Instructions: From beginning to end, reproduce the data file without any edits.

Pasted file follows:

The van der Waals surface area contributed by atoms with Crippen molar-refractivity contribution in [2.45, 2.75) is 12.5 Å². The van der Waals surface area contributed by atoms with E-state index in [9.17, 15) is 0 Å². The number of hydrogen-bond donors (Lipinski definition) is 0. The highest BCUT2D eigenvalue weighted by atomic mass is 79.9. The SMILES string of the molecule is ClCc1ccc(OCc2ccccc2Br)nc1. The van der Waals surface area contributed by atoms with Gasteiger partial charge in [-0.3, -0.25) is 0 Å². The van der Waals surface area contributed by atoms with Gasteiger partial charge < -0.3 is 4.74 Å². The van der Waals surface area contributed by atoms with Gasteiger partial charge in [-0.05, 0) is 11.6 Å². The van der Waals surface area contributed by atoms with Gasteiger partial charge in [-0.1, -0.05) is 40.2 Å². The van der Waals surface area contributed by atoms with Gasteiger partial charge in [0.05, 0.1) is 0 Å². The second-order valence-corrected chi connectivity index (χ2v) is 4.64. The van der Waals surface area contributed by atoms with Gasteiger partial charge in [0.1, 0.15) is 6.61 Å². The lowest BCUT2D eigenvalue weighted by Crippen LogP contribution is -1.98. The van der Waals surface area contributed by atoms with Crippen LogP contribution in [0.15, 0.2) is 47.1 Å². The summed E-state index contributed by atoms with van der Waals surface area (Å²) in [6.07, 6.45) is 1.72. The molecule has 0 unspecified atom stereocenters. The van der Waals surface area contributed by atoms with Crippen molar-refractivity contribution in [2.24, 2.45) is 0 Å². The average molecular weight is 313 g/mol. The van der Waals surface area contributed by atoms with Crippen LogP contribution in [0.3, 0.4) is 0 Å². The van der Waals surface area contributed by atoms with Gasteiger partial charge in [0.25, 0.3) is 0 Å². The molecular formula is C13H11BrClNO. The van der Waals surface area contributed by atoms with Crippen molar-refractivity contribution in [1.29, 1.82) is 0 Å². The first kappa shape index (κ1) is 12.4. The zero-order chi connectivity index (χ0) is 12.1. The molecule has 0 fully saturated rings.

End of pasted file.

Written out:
The van der Waals surface area contributed by atoms with Crippen molar-refractivity contribution in [2.45, 2.75) is 12.5 Å². The van der Waals surface area contributed by atoms with E-state index in [9.17, 15) is 0 Å². The number of hydrogen-bond donors (Lipinski definition) is 0. The highest BCUT2D eigenvalue weighted by atomic mass is 79.9. The SMILES string of the molecule is ClCc1ccc(OCc2ccccc2Br)nc1. The van der Waals surface area contributed by atoms with Gasteiger partial charge in [-0.3, -0.25) is 0 Å². The van der Waals surface area contributed by atoms with Gasteiger partial charge < -0.3 is 4.74 Å². The van der Waals surface area contributed by atoms with Gasteiger partial charge in [-0.05, 0) is 11.6 Å². The van der Waals surface area contributed by atoms with Gasteiger partial charge in [-0.1, -0.05) is 40.2 Å². The van der Waals surface area contributed by atoms with Gasteiger partial charge in [0.05, 0.1) is 0 Å². The second-order valence-corrected chi connectivity index (χ2v) is 4.64. The van der Waals surface area contributed by atoms with Gasteiger partial charge in [0.1, 0.15) is 6.61 Å². The lowest BCUT2D eigenvalue weighted by Crippen LogP contribution is -1.98. The van der Waals surface area contributed by atoms with Crippen LogP contribution in [0.15, 0.2) is 47.1 Å². The summed E-state index contributed by atoms with van der Waals surface area (Å²) in [6.07, 6.45) is 1.72. The molecule has 0 unspecified atom stereocenters. The van der Waals surface area contributed by atoms with Crippen molar-refractivity contribution in [2.24, 2.45) is 0 Å². The average molecular weight is 313 g/mol. The van der Waals surface area contributed by atoms with Crippen LogP contribution in [0.3, 0.4) is 0 Å². The van der Waals surface area contributed by atoms with Gasteiger partial charge in [0.25, 0.3) is 0 Å². The molecular formula is C13H11BrClNO. The van der Waals surface area contributed by atoms with Crippen molar-refractivity contribution in [1.29, 1.82) is 0 Å². The first kappa shape index (κ1) is 12.4. The zero-order chi connectivity index (χ0) is 12.1. The molecule has 0 fully saturated rings.